Shopping cart abandonment can happen to you whether you have an e-Commerce store selling products or are a service-based business. It happens to the best of us and there’s no way to avoid it because at the end of the day, consumers just don’t have the money to spend on everything. I was recently talking with a gentleman and we got into the topic of shopping cart abandonment and how to reduce it. He brought up a point that I didn’t necessarily agree with. He said “if you give them more options to buy from you, the chances of them leaving your website empty-handed is greatly minimized.” I can totally see where he’s coming from, but in my years of actually owning an e-commerce website, there are a few methods I’ve discovered that have helped reduce the abandonment and I would like to share those with you here.
- Show all security icons to reassure your customers – Making sure that your customers feel safe when they’re ready to buy will build confidence not only for that purchase, but for future transactions
- Got guarantees? – Show them! In fact, make them VERY visible because nothing helps your reputation more than knowing that you stand behind your product/service. If you link to warranties, customer reviews, return policies, shipping costs, etc at the right time, this helps to reassure the customer every step of the buying process
- Be upfront with any “hidden costs” such as shipping, taxes, etc. – The last thing you want to do is make a customer get through to the shipping step and get angry at you for having a high shipping cost
- Price comparisons are helpful if you know that your prices are competitive – If a consumer is at your site and then wonders if there is a better price somewhere else, the likelihood of them leaving your site to shop around and never returning is high
- Be generous with coupons & discounts – Even though there are a ton of consumers out there who are brand-loyal, a consumer’s decision to buy is heavily influenced by the final price at the end of the day
- Don’t underestimate the power of user reviews – Getting your existing customers to write reviews of their experience with the product/service will help future customers confidently buy from you
- Show your customer a progress indicator – This option shows your customers what they’ve done, how much more they have to complete checkout & the ability to make changes
- Consider a price matching option – This helps keep you in the mind of the customer when they are price shopping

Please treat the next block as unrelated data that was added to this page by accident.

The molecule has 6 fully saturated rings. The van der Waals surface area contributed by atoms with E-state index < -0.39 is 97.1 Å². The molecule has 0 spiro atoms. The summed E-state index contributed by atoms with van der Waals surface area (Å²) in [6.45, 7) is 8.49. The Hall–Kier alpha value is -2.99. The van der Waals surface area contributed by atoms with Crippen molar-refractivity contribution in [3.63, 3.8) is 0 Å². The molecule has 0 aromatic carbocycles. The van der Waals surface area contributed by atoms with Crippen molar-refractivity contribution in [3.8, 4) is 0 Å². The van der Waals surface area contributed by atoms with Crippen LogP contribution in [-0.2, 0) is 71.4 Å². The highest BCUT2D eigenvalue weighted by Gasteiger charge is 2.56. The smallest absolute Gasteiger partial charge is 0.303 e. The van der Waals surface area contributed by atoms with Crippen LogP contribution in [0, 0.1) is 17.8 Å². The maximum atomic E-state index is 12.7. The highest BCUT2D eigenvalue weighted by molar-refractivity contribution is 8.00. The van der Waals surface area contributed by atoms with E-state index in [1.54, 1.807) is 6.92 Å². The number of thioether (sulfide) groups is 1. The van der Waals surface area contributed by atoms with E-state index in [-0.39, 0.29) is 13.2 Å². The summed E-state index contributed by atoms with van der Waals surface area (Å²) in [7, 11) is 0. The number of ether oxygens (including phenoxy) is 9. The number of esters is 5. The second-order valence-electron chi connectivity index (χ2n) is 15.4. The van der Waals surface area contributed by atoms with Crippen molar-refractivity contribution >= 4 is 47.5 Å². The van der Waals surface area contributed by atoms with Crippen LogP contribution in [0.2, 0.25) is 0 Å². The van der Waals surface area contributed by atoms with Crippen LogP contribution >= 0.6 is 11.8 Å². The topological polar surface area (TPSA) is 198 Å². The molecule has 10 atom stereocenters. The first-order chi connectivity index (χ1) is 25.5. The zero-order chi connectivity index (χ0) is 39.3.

- Offer a live chat or the option to call – If a customer has problems and cannot get a hold of you immediately, the chances of them sticking around and trying later is highly unlikely
- Place thumbnails of each product in the shopping cart – Studies have shown that this increases shopping cart success by as much as 10%
- Offer other payment options – Whenever customers buy a product and see the trusted Paypal logo, they distinctively let their guard down a bit more to an extent. The problem is that not everybody has a Paypal account so offering more payment gateways could potentially put a potential customer a bit more at ease when checking out
- Offer a coupon upon completion of checkout – This encourages repeat sales and I’ve actually found that giving a coupon is more cost-effective than paying an affiliate commission
Lastly, remember to test and track the analytics.
- If your # of visitors increases and your conversion increases, that’s GOOD!
- If your # of visitors stays the same and your conversion increases, that’s also GOOD!
- If your # of visitors increases and your conversion stays the same, people are abandoning the shopping cart ship too early.
I hope my experiences & successes help you to increase your conversion rate! What is the biggest reason that you think your shopping cart abandonment rate is so high?
About the author
Maximus Kang is the Director of SEO Strategy & Founder of Ranking Channel, a Seattle-based SEO consulting agency. With enterprise level experience at Expedia and agency experience at Optify, his SEO knowledge covers a wide spectrum. He also started his very first profitable business as a 1st grader. Follow him on Twitter or connect with him on Facebook.
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1 Comment for this entry
January 10th, 2013 on 8:22 AM
hi there I’m a web designer, I use my own shopping cart software as a base for my site designs and often worry about shopping cart abandonment. Pure thanks for some great tips, info and advice. Adam.